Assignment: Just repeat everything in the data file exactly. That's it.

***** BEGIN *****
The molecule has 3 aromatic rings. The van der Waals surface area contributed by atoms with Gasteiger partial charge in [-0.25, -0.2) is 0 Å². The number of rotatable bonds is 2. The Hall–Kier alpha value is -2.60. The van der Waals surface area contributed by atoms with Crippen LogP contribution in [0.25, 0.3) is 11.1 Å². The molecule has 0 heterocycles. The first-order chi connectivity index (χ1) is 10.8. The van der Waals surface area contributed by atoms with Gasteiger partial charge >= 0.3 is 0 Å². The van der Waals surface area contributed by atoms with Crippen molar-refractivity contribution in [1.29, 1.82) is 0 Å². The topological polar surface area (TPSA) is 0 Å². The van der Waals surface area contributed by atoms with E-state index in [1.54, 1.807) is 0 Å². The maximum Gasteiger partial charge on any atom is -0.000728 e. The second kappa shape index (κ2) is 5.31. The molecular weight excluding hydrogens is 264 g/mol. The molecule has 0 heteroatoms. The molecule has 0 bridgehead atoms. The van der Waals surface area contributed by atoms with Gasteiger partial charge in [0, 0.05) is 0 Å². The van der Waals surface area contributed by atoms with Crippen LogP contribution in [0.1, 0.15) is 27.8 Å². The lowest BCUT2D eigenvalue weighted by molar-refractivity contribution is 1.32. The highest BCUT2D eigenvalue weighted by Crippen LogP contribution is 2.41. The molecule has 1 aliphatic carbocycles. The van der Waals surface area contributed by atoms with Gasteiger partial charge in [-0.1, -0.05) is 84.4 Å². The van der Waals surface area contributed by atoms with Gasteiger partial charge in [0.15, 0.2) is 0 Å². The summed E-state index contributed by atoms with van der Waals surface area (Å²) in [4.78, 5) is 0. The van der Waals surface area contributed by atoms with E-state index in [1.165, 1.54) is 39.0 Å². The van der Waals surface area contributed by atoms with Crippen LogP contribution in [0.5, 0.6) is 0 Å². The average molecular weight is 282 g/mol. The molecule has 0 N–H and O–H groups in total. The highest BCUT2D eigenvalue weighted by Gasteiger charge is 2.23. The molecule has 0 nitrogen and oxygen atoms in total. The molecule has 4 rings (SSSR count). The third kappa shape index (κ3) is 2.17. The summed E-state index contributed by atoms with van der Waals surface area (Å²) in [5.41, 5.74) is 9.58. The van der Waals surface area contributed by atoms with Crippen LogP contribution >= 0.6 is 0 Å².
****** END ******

The molecule has 3 aromatic rings. The van der Waals surface area contributed by atoms with Gasteiger partial charge in [-0.25, -0.2) is 0 Å². The number of rotatable bonds is 2. The Hall–Kier alpha value is -2.60. The van der Waals surface area contributed by atoms with Crippen LogP contribution in [0.25, 0.3) is 11.1 Å². The molecule has 0 heterocycles. The first-order chi connectivity index (χ1) is 10.8. The van der Waals surface area contributed by atoms with Gasteiger partial charge >= 0.3 is 0 Å². The van der Waals surface area contributed by atoms with Crippen molar-refractivity contribution in [1.29, 1.82) is 0 Å². The topological polar surface area (TPSA) is 0 Å². The van der Waals surface area contributed by atoms with E-state index in [1.54, 1.807) is 0 Å². The maximum Gasteiger partial charge on any atom is -0.000728 e. The second kappa shape index (κ2) is 5.31. The molecular weight excluding hydrogens is 264 g/mol. The molecule has 0 heteroatoms. The molecule has 0 bridgehead atoms. The van der Waals surface area contributed by atoms with Gasteiger partial charge in [0, 0.05) is 0 Å². The van der Waals surface area contributed by atoms with Crippen LogP contribution in [0.1, 0.15) is 27.8 Å². The lowest BCUT2D eigenvalue weighted by molar-refractivity contribution is 1.32. The highest BCUT2D eigenvalue weighted by Crippen LogP contribution is 2.41. The molecule has 1 aliphatic carbocycles. The van der Waals surface area contributed by atoms with Gasteiger partial charge in [-0.1, -0.05) is 84.4 Å². The van der Waals surface area contributed by atoms with Gasteiger partial charge in [0.15, 0.2) is 0 Å². The summed E-state index contributed by atoms with van der Waals surface area (Å²) in [4.78, 5) is 0. The van der Waals surface area contributed by atoms with E-state index in [1.165, 1.54) is 39.0 Å². The van der Waals surface area contributed by atoms with Crippen LogP contribution in [0.5, 0.6) is 0 Å². The average molecular weight is 282 g/mol. The molecule has 0 N–H and O–H groups in total. The highest BCUT2D eigenvalue weighted by Gasteiger charge is 2.23. The molecule has 0 nitrogen and oxygen atoms in total. The molecule has 4 rings (SSSR count). The third kappa shape index (κ3) is 2.17. The summed E-state index contributed by atoms with van der Waals surface area (Å²) in [5.41, 5.74) is 9.58. The van der Waals surface area contributed by atoms with Crippen LogP contribution >= 0.6 is 0 Å².